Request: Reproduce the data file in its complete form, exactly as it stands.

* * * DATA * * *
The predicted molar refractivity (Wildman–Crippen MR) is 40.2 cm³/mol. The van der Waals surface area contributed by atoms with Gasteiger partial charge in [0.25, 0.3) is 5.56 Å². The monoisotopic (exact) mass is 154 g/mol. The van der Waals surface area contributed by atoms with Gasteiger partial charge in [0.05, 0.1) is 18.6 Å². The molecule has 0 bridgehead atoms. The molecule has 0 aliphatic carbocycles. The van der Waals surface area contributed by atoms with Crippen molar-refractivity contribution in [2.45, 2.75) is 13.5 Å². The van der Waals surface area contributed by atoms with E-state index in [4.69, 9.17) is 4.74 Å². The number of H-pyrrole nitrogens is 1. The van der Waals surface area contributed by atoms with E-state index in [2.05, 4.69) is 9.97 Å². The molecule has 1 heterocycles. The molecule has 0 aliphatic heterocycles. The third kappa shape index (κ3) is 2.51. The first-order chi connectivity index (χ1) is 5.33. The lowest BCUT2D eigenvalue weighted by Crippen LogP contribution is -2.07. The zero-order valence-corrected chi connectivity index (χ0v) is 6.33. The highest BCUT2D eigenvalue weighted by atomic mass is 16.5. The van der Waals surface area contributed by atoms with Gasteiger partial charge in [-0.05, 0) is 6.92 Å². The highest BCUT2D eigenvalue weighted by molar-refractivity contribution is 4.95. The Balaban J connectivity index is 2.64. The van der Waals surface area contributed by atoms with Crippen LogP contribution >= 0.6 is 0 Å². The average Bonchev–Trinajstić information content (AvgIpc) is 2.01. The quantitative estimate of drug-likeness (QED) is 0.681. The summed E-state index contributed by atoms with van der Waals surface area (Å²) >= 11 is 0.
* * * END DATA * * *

The predicted molar refractivity (Wildman–Crippen MR) is 40.2 cm³/mol. The van der Waals surface area contributed by atoms with Gasteiger partial charge in [0.25, 0.3) is 5.56 Å². The monoisotopic (exact) mass is 154 g/mol. The van der Waals surface area contributed by atoms with Gasteiger partial charge in [0.05, 0.1) is 18.6 Å². The molecule has 0 bridgehead atoms. The molecule has 0 aliphatic carbocycles. The van der Waals surface area contributed by atoms with Crippen molar-refractivity contribution in [2.45, 2.75) is 13.5 Å². The van der Waals surface area contributed by atoms with E-state index in [4.69, 9.17) is 4.74 Å². The number of H-pyrrole nitrogens is 1. The van der Waals surface area contributed by atoms with E-state index in [2.05, 4.69) is 9.97 Å². The molecule has 1 heterocycles. The molecule has 0 aliphatic heterocycles. The third kappa shape index (κ3) is 2.51. The first-order chi connectivity index (χ1) is 5.33. The lowest BCUT2D eigenvalue weighted by Crippen LogP contribution is -2.07. The zero-order valence-corrected chi connectivity index (χ0v) is 6.33. The highest BCUT2D eigenvalue weighted by atomic mass is 16.5. The van der Waals surface area contributed by atoms with Gasteiger partial charge in [-0.05, 0) is 6.92 Å². The highest BCUT2D eigenvalue weighted by molar-refractivity contribution is 4.95. The Balaban J connectivity index is 2.64. The van der Waals surface area contributed by atoms with Crippen LogP contribution >= 0.6 is 0 Å². The average Bonchev–Trinajstić information content (AvgIpc) is 2.01. The quantitative estimate of drug-likeness (QED) is 0.681. The summed E-state index contributed by atoms with van der Waals surface area (Å²) >= 11 is 0.